The streets are narrow, and the houses are mostly picturesque old structures, built of wood, with many quaint gables and dark archways.
Most of the streets are narrow and crooked, and the majority of the houses have their gables turned towards the street.
The grand old patrician houses of the days of its Hanseatic glory, with their lofty and often elaborately ornamented gables and their balconied windows, are the delight of the visitor to the town.
The most magnificent part of the exterior and indeed the finest polychrome monument in existence is the west façade, built of richlysculptured marble from the designs of Lorenzo Maitani of Siena, and divided into three gables with intervening pinnacles, closely resembling the front of Siena cathedral, of which it is a reproduction, with some improvements.
Its subject, which is of high historical value as a record of costume, represents the translation of the body of St Mark, and gives us a view of the west façade of the church as it was at the beginning of the 13th century before the addition of the ogee gables, with alternating crockets and statues, and the intermediate pinnacled canopies placed between the five great arches of the upper storey.
The galley-slips around Zea were roofed by a row of gables supported by stone columns, each gable sheltering two triremes.
The façade of the Saalhof in the Saalgasse dates from 1604, the southern wing with the two gables from '715 to 1717.
The sculptures found have been assigned to this building, probably to the gables, as they are archaic in character, and show a remarkable resemblance to the sculptures from the pediment of the early temple of Athena at Athens.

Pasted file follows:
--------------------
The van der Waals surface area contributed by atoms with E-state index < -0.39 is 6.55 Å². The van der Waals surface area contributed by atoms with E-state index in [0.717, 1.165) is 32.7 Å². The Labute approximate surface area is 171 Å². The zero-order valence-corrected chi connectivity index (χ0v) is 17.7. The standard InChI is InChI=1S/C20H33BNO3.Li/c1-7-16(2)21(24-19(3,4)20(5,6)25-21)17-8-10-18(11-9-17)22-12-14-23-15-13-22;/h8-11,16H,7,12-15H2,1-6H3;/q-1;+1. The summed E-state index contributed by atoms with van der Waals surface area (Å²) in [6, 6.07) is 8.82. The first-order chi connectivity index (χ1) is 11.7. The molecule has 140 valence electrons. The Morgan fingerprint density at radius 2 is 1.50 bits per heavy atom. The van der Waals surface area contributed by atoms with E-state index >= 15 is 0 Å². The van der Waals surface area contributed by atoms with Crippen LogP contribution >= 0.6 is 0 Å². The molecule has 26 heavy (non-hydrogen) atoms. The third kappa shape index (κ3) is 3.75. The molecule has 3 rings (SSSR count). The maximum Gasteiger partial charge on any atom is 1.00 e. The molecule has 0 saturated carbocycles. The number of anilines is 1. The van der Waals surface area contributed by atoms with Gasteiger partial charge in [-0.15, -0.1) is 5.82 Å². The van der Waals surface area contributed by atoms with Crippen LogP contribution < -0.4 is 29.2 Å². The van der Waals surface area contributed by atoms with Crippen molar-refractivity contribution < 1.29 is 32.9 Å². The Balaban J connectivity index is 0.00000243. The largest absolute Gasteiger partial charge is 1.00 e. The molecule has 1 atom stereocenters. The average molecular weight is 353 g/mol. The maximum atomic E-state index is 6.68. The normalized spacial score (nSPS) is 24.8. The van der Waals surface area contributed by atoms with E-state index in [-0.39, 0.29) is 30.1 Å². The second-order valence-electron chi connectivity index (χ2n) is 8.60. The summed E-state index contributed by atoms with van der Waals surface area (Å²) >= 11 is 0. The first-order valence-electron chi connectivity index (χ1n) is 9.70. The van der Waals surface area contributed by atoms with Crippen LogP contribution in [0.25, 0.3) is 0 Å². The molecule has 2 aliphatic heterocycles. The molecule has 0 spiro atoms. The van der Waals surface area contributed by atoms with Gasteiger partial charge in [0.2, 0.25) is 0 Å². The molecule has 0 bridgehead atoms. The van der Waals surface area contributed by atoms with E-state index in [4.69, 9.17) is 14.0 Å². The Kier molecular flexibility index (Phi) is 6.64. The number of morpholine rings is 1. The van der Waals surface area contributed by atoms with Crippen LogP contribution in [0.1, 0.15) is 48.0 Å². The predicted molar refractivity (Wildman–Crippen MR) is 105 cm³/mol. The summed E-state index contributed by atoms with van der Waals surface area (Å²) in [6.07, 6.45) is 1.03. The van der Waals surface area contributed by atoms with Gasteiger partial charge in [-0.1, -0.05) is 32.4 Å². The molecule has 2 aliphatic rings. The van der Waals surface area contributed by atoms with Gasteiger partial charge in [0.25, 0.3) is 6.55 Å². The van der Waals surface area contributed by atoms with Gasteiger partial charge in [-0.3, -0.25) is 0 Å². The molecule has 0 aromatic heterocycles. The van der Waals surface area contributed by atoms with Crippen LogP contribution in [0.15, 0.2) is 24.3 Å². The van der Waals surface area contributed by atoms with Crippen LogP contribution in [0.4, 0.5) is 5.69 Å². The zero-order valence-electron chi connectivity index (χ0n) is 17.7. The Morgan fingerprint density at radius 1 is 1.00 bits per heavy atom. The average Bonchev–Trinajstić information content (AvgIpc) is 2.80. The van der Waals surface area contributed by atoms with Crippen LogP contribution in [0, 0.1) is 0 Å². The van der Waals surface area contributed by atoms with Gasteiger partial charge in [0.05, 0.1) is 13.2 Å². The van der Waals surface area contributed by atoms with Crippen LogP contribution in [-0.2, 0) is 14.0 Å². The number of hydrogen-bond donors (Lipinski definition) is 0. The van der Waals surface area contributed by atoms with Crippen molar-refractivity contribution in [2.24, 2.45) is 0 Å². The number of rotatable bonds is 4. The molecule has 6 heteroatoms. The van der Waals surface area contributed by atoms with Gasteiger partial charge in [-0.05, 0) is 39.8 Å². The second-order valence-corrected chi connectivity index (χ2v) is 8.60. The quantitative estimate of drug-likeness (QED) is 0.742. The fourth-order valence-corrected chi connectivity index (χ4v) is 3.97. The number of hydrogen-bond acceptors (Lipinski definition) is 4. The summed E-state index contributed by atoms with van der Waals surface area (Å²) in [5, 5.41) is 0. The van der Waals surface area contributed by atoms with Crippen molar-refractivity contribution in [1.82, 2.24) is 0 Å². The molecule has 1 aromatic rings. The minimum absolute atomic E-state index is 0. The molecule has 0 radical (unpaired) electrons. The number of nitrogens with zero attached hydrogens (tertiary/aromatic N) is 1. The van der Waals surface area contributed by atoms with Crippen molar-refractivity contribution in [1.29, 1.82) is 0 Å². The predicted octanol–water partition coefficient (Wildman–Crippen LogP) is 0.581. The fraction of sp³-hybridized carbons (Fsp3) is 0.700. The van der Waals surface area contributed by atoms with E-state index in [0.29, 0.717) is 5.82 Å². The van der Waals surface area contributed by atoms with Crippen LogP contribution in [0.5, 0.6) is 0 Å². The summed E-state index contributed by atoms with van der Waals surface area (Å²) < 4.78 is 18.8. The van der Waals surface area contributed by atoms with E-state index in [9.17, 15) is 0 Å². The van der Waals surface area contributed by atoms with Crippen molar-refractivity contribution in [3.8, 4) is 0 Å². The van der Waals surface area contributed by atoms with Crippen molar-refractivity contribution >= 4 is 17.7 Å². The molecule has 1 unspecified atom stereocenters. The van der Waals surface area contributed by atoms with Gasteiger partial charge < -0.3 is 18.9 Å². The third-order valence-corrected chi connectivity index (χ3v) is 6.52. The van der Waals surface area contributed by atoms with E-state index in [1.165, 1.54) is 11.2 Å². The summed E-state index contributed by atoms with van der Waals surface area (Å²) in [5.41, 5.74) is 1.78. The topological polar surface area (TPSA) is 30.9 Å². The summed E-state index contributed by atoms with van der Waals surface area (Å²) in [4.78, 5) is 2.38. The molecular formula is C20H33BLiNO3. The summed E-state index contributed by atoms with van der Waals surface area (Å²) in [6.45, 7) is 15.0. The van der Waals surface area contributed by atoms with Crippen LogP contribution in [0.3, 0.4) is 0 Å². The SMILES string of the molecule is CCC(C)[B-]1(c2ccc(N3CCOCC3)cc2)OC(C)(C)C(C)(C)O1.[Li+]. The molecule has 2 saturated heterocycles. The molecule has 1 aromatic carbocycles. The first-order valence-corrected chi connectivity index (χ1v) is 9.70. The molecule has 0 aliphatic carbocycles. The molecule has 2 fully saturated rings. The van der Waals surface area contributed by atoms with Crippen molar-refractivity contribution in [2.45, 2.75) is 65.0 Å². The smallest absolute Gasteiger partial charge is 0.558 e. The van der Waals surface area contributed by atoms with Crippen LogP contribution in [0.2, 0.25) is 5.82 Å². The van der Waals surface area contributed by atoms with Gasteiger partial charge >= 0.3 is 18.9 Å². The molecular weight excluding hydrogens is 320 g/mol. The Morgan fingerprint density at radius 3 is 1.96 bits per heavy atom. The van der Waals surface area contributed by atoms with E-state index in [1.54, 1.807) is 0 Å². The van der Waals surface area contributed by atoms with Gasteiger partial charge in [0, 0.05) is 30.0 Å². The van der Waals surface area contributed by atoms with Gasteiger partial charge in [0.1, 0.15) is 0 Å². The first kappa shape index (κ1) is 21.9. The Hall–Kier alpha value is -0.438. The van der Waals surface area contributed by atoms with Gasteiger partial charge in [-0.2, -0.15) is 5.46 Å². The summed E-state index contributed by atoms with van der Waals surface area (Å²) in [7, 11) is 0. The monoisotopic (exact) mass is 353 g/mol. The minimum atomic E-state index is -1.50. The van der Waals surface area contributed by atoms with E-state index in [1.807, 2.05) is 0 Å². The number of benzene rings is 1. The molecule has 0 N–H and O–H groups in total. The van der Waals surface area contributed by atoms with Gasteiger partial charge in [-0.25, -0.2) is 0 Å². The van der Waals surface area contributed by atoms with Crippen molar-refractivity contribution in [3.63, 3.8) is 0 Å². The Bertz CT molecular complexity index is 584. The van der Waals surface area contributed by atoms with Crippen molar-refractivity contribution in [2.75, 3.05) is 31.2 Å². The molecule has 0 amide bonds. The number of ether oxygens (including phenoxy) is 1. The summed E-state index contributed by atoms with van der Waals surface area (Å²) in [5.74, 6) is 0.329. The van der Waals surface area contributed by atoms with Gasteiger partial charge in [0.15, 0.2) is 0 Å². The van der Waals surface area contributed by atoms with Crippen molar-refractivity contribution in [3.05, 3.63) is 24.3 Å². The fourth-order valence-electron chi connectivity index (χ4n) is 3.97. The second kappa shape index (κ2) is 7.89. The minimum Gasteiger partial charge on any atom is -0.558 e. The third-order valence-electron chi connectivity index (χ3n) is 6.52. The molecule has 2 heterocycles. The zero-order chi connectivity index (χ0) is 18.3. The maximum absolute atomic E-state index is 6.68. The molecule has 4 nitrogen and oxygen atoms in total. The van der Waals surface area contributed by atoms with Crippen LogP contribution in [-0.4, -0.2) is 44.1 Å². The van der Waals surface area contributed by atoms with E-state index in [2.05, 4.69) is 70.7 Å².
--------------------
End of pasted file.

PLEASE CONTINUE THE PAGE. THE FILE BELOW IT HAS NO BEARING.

The walls survive, indeed, only in isolated fragments, but the narrow winding streets of the older part of the town, and the market-place surrounded by houses with high-pitched gables and roofs are very picturesque.
The streets are lined with magnificent oaks, while many of the houses with heavy, thatched gables date from the 17th century.
The streets are for the most part narrow and irregular, and, although most of the houses are comparatively modern, some of them retain the picturesque gables characteristic of earlier times.
There are several quaint old houses, with high gables, in the market-place, in the middle of which stand a Roland column, of about 1445, and a bronze figure known as the Butterjungfer (butter-girl), of uncertain origin and meaning, but now regarded as the palladium of the town.
The exterior is simple, but the buildings which surround the main courtyard have high-pitched roofs surmounted by numerous dormer windows with decorated gables, recalling the Flemish style of architecture.
Numerous handsome medieval buildings testify to its former prosperity as a prominent member of the Hanseatic league, and its many quaint houses with high gables and overhanging eaves have gained for it the appellation "the Nuremberg of the North."
A few, however, preserve antique narrow fronts with gables, as in some of the North German towns.
The streets in the oldest part of Amsterdam are often narrow and irregular, and the sky-line is picturesquely broken by fantastic gables, roofs and towers.
The thatched house with crow-stepped gables in Church Street, in which Hugh Miller the geologist was born, still stands, and a statue has been erected to his memory.
A praiseworthy desire to maintain the picturesqueness of the town has led most of the builders of new houses to imitate the lofty peaked gables, oriel windows and red-tiled roofs of the older dwellings.
There are many interesting brick houses, dating chiefly from the first half of the 17th century, with curious gables and picturesque ornamentation, carvings and inscriptions.
The groups which ornamented, as acroteria, the two gables of the temple have been in part recovered, and may now be seen in the national museum at Athens; at the one end was Boreas carrying off Oreithyia, at the other Eos and Cephalus, the centre in each case being occupied by the winged figure that stood out against the sky - a variation on the winged Victories that often occupy the same position on temples.
The chief public buildings are the two Dutch Reformed churches, the old church being a good specimen of colonial Dutch architecture, with gables, curves and thatched roof.
Long with a passage down the centre, and stands on a platform or veranda raised on piles, with the ridge-pole projecting considerably at the gables so that the roof may cover it at each end.
The quaint architecture of the houses, many of which present their curious and handsome gables to the street, gives Stralsund an interesting and old-fashioned appearance.